Granting that a private dwelling cannot be searched without a warrant save as an incident to arrest [Agnello v. U.S., supra; U.S. v. Lee, supra; Papani v. U.S., 84 F.2d 160 (C.C.A.9th)], and assuming that an arrest had not been made, the search might still have been justified. A study of the record reveals nothing to indicate that the premises searched were occupied as a residence other than one offhand expression of opinion by one of the investigators that Mrs. Kaplan resided there. When one considers that the evidence shows that the still and its apparatus occupied three rooms of a six or seven room house, the situation seems to merit the conclusion that what may have had the outward apparance of a dwelling, was in fact a distillery of reasonably large proportions.
The Constitution does not forbid all searches, but only those which are unreasonable.Carroll v. U.S., supra; Go-Bart Importing Co. v. U.S., 282 U.S. 344, 51 S. Ct. 153, 75 L. Ed. 374. No rigid formula exists for the determination of reasonableness. Each case is to be decided on its own facts and circumstances. Go-Bart Importing Co. v. U.S., supra.
Here the hour was early in the evening, necessitating the passage of many hours before it would have been possible to obtain a search warrant. The presence of the investigators, hovering in the vicinity of the building at a time when people were awake, might readily have aroused suspicions and enabled an escape of those suspected into the recesses of a crowded city. Moreover, a delay might have enabled a disconnection of the "sill set-up" which has been held necessary for the existence of a still in the legal sense of the word. Cf. U.S. v. Cafero, 55 F.2d 219 (C.C.A.2d). There was every reason to believe that the delay which would have been necessary to obtain a warrant, would have resulted in a material change in circumstances. The situation was far different from that in Taylor v. U.S., 286 U.S. 1, 52 S. Ct. 466, 76 L. Ed. 951, relied on by the defendant. In that case, the agents arrived at 2:30 a.m., a time when people were very apt to be asleep, thus making less probable a change in the state of affairs. The search was of a garage then unocupied by human beings. Still more important is the fact that there had been complaints about the premises for a period of at least a year showing that haste had not been regarded as vital. To conclude on this set of circumstances that a search was unreasonable, was not to hold that the instant search was unreasonable. As said in Pong Ying v. U.S., supra, on such facts the officers would have been derelict in their duties had they not entered.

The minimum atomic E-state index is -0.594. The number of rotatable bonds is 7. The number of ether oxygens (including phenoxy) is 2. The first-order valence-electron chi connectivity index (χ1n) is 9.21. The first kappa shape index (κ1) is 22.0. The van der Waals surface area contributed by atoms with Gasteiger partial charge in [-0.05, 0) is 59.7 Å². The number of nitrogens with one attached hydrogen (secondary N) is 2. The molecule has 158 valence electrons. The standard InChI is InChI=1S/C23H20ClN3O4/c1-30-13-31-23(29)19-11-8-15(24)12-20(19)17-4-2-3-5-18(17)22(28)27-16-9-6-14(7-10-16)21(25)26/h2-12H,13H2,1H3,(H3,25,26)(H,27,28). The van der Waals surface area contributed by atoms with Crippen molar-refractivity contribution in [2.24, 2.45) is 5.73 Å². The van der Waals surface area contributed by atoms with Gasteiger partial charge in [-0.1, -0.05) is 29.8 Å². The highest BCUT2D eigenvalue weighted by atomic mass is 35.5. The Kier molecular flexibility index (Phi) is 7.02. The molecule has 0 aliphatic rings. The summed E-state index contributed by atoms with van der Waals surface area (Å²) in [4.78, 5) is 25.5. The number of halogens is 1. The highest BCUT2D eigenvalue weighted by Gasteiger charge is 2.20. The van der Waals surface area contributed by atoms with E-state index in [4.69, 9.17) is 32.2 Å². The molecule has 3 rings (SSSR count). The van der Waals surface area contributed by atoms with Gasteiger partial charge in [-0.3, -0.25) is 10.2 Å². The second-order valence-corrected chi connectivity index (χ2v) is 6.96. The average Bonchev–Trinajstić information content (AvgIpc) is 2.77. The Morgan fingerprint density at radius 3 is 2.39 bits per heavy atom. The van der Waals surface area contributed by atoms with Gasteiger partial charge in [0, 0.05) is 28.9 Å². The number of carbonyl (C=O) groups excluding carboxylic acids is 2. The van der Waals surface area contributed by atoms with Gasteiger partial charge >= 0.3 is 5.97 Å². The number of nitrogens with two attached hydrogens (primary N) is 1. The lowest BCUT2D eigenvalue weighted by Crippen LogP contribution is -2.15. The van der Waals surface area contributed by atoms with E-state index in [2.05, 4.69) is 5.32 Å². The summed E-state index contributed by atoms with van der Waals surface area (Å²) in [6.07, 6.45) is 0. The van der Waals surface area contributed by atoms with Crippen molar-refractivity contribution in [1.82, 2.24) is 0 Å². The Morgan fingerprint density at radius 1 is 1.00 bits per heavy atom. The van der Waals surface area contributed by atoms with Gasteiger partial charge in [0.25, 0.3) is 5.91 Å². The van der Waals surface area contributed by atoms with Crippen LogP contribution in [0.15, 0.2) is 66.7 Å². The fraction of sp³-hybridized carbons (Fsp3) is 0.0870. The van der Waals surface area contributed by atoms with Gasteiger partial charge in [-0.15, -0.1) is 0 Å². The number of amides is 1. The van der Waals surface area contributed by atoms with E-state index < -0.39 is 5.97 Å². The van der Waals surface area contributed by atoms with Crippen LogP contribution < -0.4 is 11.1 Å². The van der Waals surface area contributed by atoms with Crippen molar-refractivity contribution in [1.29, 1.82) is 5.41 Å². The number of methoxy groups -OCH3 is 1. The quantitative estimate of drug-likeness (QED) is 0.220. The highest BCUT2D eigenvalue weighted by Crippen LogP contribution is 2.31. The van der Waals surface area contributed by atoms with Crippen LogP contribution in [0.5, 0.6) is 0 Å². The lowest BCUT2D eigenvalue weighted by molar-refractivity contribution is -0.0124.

The Fourth Amendment protects the suspected as well as the innocent. See Weeks v. U.S., 232 U.S. 383, 392, 34 S.Ct 341, 58 L. Ed. 652, L.R.A.1915B, 834, Ann.Cas.1915C, 1177; Agnello v. U.S., supra, 269 U.S. 20, at page 32, 46 S. Ct. 4, 70 L. Ed. 145, 51 A.L.R. 409; Go-Bart Importing Co. v. U.S., supra, 282 U.S. 344, at page 356, 51 S. Ct. 153, 75 L. Ed. 374. However it was not intended to be extended to protect violators of the law where no public interest was advanced in so doing. Considering the $2 tax placed upon each gallon of distilled spirits by 26 U.S.C.A. § 1150 (a) (1), and the production capacities of a 500-gallon still, it is apparent that there is here present a definitely opposed public interest. The Constitution does not demand that in circumstances such as those of the present case we tie the hands of our law enforcement officials and make them helpless in the face of patent violations of the law.